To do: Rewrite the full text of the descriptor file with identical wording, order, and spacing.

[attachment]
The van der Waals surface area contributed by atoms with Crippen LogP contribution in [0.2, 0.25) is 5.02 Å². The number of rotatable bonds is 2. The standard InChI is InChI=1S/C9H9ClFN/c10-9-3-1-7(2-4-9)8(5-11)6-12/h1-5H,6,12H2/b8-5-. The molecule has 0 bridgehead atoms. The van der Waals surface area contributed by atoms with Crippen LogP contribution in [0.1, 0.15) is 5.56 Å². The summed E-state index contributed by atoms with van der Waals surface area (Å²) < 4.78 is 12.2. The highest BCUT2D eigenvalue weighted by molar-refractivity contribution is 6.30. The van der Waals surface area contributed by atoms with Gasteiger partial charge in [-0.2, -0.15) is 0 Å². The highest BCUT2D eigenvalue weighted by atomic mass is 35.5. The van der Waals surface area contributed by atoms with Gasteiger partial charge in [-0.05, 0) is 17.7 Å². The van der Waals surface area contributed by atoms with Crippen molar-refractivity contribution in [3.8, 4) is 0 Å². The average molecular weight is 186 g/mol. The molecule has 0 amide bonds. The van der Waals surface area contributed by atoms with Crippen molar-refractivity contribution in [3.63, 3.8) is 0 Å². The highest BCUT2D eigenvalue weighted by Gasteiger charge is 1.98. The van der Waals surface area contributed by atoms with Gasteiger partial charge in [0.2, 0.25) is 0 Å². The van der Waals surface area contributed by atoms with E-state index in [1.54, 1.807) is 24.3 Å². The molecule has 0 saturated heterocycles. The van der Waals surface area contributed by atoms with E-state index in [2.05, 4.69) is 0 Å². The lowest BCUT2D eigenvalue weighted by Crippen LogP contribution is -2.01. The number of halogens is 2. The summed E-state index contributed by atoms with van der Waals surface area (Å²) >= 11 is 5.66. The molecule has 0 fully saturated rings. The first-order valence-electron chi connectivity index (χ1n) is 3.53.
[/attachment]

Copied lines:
The van der Waals surface area contributed by atoms with Crippen LogP contribution in [0.2, 0.25) is 5.02 Å². The number of rotatable bonds is 2. The standard InChI is InChI=1S/C9H9ClFN/c10-9-3-1-7(2-4-9)8(5-11)6-12/h1-5H,6,12H2/b8-5-. The molecule has 0 bridgehead atoms. The van der Waals surface area contributed by atoms with Crippen LogP contribution in [0.1, 0.15) is 5.56 Å². The summed E-state index contributed by atoms with van der Waals surface area (Å²) < 4.78 is 12.2. The highest BCUT2D eigenvalue weighted by molar-refractivity contribution is 6.30. The van der Waals surface area contributed by atoms with Gasteiger partial charge in [-0.2, -0.15) is 0 Å². The highest BCUT2D eigenvalue weighted by atomic mass is 35.5. The van der Waals surface area contributed by atoms with Gasteiger partial charge in [-0.05, 0) is 17.7 Å². The van der Waals surface area contributed by atoms with Crippen molar-refractivity contribution in [3.8, 4) is 0 Å². The average molecular weight is 186 g/mol. The molecule has 0 amide bonds. The van der Waals surface area contributed by atoms with Crippen molar-refractivity contribution in [3.63, 3.8) is 0 Å². The highest BCUT2D eigenvalue weighted by Gasteiger charge is 1.98. The van der Waals surface area contributed by atoms with Gasteiger partial charge in [0.2, 0.25) is 0 Å². The van der Waals surface area contributed by atoms with E-state index in [1.54, 1.807) is 24.3 Å². The molecule has 0 saturated heterocycles. The van der Waals surface area contributed by atoms with E-state index in [2.05, 4.69) is 0 Å². The lowest BCUT2D eigenvalue weighted by Crippen LogP contribution is -2.01. The number of halogens is 2. The summed E-state index contributed by atoms with van der Waals surface area (Å²) >= 11 is 5.66. The molecule has 0 fully saturated rings. The first-order valence-electron chi connectivity index (χ1n) is 3.53.